It is possible that a mare could be slip a foal very early on and miss a cycle before coming back into heat at any age. Older mares have a higher chance to become infertile or less fertile. Each mare is different and so is each pregnancy. Have a good relationship with your vet, check via ultrasound to make sure she is pregnant or not (coming or not coming into heat isn't the most accurate method to determine pregnancy since some mares may start a false pregnancy and others may still have "heat cycles" while they are pregnant.
Thank you so much for answering my questions!
Has she previously been bred?
Personally, I'd be working with my vet on this.
Yes, she has been bred before (to the same stud I'm breeding her to this time), but it was a long time ago (her foal from that breeding is now seven years old).
Why did you not get her ultrasounded?
Did you even have a pre-breeding exam done on her to ensure that she is healthy at 19 to be bred?
I didn't get her ultrasounded because it's personal preference to do that, and I chose to not ultrasound. I've never known anyone personally to ultrasound a pregnant mare and every mare's pregnancy I've been around has turned out just fine without ultrasounding, so, in my opinion, it's not something that I feel like I 'absolutely have to do'. Now, if my mare or the stud in question threw twins in the past or something, I'd consider ultrasounding, but it's just not something I feel like I 'must do'. Personal preference and all.
As far as making sure she's healthy enough to be bred, I've spoken to both my vets and outlined her issues with arthritis (and the supplement she's on), her (now fixed due to a better feeding program) issues with keeping weight in winter, etc... and both were in agreement with each other that she'd be fine to breed this year.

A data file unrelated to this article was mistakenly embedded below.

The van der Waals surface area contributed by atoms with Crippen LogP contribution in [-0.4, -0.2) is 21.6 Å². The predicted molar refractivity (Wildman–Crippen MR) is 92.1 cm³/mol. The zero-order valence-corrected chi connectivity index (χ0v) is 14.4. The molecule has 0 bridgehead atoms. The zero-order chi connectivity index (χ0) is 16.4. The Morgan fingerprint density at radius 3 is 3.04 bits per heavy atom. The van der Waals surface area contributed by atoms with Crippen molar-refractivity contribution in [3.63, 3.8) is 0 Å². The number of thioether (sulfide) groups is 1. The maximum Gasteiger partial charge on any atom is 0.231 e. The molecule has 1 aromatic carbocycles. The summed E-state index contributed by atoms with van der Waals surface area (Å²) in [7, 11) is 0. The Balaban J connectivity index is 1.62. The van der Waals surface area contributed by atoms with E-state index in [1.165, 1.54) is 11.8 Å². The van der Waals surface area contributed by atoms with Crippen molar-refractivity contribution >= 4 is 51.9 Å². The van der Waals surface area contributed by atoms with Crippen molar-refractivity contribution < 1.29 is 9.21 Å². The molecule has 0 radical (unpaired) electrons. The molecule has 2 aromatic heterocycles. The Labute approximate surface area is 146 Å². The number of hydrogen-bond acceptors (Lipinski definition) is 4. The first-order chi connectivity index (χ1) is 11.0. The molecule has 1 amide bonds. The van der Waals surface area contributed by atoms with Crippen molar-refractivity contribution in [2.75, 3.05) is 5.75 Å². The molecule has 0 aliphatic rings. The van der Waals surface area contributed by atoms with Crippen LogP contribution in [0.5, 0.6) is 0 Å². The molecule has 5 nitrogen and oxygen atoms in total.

You need to have her checked by a vet... Ideally she should be checked 14-16 days after breeding to check for twining.
This is, I am guessing, the same nieghbor who bred you mare to the wrong stud in the first place because he "forgot" right? I would be taking what he says with a grain of salt and dealing with a vet in regards to your mare and not the stud owner.
Please don't tell me what I 'need' to do. It's personal preference to have her ultrasounded by a vet and I chose not to and have already explained my reasoning. Twins are extremely rare, in any case, and I highly doubt she'd have twins anyway, since they are so rare.
And yes, this is the same neighbor and the same stud. For a few minutes, upon realizing she was in heat again, I debated rebreeding her with the other stud, but in the end I chose not to because I like Bear better and he better suits my mare. My neighbor may be older, but he's been a breeder for most of his life and, while he does tend to forget some things, I still trust him and respect him.